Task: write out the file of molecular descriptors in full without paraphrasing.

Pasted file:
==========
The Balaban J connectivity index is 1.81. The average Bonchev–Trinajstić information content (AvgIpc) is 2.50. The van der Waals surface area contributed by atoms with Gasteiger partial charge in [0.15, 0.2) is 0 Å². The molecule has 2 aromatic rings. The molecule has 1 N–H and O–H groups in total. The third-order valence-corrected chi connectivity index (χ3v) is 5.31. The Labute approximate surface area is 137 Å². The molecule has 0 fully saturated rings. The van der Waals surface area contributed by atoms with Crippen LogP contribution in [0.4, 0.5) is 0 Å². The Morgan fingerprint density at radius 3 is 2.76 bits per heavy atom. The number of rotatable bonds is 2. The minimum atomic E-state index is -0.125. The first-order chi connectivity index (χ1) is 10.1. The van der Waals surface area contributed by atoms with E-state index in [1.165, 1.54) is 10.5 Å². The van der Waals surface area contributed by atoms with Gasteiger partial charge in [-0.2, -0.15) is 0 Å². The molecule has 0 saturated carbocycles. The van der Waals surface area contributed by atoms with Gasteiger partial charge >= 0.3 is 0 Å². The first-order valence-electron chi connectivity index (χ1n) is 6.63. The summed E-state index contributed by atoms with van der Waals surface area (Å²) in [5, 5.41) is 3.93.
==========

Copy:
The Balaban J connectivity index is 1.81. The average Bonchev–Trinajstić information content (AvgIpc) is 2.50. The van der Waals surface area contributed by atoms with Gasteiger partial charge in [0.15, 0.2) is 0 Å². The molecule has 2 aromatic rings. The molecule has 1 N–H and O–H groups in total. The third-order valence-corrected chi connectivity index (χ3v) is 5.31. The Labute approximate surface area is 137 Å². The molecule has 0 fully saturated rings. The van der Waals surface area contributed by atoms with Crippen LogP contribution in [0.4, 0.5) is 0 Å². The Morgan fingerprint density at radius 3 is 2.76 bits per heavy atom. The number of rotatable bonds is 2. The minimum atomic E-state index is -0.125. The first-order chi connectivity index (χ1) is 10.1. The van der Waals surface area contributed by atoms with E-state index in [1.165, 1.54) is 10.5 Å². The van der Waals surface area contributed by atoms with Gasteiger partial charge in [-0.2, -0.15) is 0 Å². The molecule has 0 saturated carbocycles. The van der Waals surface area contributed by atoms with Gasteiger partial charge >= 0.3 is 0 Å². The first-order valence-electron chi connectivity index (χ1n) is 6.63. The summed E-state index contributed by atoms with van der Waals surface area (Å²) in [5, 5.41) is 3.93.